[ Thursday, December 08, 2005 ]
Amending PHI in a patient's file:
As you know, among the individual's rights that HIPAA gives to people whose PHI is held by a covered entity is the right to request the covered entity to amend the PHI in the file. This is probably requested even less often than a request for an accounting of disclosures, but it makes sense that patients should have the right to challenge and correct the PHI that other providers may rely on in treating the patients. Of course, the covered entity does not have to make the change if it determines that the original information is correct or was provided by someone else, which would prevent a patient from demanding that a bad bit of medical news be deleted so the patient could get life insurance. However, if the patient determines that wrong information is in the file (for example, a typo occurred and the patient's 120/80 blood pressure gets recorded as 120/180, or wrong patient information accidentally gets filed in a different patient's file) and notifies the provider, the provider should correct it.
If you ever do get such a request and determine that the information in the file is incorrect, there are always questions and issues of how you comply with it. If you catch a typo or misfiling prior to any possible use or disclosure of the wrong information, you can probably just correct the typo or move the information to the right file. However, you should probably note in the file (and in any other file that information was moved into or out of) the time and date of the insertion of the improper information -- if it can be determined -- and the time and date of the correction.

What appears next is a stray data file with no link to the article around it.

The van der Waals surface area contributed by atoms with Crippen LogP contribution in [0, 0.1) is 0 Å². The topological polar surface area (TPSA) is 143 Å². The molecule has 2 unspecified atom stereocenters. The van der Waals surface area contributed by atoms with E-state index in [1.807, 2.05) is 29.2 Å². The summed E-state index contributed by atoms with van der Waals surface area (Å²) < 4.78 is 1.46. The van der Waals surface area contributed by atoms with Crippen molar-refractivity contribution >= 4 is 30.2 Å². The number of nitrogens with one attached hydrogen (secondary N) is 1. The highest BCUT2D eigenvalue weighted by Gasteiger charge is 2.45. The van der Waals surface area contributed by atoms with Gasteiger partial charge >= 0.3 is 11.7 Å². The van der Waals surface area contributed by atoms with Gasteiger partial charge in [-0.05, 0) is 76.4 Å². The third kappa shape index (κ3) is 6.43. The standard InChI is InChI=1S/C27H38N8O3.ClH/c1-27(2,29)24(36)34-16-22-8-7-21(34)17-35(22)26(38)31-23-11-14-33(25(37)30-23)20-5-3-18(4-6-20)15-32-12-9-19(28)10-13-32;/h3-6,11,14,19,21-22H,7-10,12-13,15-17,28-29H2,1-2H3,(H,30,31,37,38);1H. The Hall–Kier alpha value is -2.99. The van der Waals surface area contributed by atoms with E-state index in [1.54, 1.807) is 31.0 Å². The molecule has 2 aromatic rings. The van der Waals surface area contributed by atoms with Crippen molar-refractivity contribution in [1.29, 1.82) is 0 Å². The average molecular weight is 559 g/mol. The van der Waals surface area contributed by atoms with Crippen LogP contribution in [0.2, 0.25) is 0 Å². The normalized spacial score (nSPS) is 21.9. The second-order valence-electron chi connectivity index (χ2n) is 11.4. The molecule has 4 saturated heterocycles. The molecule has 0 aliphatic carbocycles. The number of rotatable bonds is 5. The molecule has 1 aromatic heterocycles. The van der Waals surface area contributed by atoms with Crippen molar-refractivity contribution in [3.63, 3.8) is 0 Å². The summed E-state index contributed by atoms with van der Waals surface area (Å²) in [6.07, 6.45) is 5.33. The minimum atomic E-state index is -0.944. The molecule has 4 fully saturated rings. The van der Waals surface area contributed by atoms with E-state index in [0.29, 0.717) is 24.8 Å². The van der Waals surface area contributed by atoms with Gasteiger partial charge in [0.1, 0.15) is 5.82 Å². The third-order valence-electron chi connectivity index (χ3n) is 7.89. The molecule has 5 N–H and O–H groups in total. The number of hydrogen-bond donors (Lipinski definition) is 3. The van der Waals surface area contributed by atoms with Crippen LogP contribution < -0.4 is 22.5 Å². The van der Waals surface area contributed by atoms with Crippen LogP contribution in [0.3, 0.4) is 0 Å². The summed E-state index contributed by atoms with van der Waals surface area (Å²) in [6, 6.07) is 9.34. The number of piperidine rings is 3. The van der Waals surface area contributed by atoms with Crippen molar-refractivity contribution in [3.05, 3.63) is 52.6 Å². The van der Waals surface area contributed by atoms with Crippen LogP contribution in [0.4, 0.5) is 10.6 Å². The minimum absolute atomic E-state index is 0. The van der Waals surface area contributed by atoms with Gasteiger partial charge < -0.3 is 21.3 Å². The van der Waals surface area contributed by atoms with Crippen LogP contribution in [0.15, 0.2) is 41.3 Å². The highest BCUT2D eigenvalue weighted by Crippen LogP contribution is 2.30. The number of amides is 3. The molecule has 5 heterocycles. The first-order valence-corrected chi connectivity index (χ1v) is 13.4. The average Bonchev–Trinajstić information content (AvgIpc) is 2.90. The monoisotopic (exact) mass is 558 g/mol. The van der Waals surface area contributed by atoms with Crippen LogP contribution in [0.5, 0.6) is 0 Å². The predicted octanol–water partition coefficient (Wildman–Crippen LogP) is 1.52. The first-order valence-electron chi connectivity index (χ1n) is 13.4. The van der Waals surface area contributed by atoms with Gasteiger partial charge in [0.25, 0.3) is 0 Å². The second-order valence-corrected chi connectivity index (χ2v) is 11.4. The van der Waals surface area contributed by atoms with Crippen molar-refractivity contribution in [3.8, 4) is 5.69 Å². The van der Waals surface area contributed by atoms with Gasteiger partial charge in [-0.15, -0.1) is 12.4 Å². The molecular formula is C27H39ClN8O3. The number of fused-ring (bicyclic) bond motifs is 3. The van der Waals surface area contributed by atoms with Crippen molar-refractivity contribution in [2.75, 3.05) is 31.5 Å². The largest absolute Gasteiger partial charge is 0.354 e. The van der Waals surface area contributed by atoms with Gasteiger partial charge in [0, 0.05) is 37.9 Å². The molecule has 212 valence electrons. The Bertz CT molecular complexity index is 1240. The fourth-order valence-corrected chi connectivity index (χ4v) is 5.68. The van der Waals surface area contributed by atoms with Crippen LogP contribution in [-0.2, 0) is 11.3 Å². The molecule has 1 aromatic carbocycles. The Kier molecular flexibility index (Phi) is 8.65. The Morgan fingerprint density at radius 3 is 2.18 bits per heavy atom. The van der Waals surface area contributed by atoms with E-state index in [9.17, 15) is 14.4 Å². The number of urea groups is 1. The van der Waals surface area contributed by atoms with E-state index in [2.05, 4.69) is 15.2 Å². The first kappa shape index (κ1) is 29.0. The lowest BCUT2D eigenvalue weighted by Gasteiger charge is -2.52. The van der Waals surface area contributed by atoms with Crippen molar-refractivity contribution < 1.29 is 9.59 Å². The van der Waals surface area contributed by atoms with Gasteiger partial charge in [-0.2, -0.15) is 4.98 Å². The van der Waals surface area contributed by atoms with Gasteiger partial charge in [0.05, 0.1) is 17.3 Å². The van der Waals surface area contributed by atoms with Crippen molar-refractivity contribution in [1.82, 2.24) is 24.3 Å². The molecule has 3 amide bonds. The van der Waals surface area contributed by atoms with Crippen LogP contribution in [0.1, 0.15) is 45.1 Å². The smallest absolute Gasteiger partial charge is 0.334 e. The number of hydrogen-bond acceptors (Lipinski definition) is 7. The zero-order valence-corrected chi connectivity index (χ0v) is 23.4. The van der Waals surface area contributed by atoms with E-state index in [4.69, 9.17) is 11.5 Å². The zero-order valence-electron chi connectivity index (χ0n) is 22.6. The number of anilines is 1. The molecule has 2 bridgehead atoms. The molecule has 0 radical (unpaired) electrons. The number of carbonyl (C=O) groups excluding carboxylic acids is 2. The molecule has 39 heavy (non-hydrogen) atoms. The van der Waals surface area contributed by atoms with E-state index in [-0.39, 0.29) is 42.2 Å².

If you don't catch the typo or misfiling until after a use or disclosure of the information, you need to do a little more doucmentation. You should probably not simply remove the improper information; you should leave it in the file in legible form but cross it out, noting when the improper information was put in the file, when it was "deleted" or crossed out, any known uses or disclosures of the incorrect information, and any other information relevant to the cause and correction of the error. You'll also want to notify anyone else who might've received or used the wrong information. Finally, you'll need to determine if a "disclosure" has occurred for which an accounting would be required. For example, if information from patient X was put in patient Y's file, and patient Y's other physician discovered the problem when she reviewed her file, then patient X's PHI has been disclosed to patient Y's other physician.
Just something to keep in mind.
Jeff [12:50 PM]
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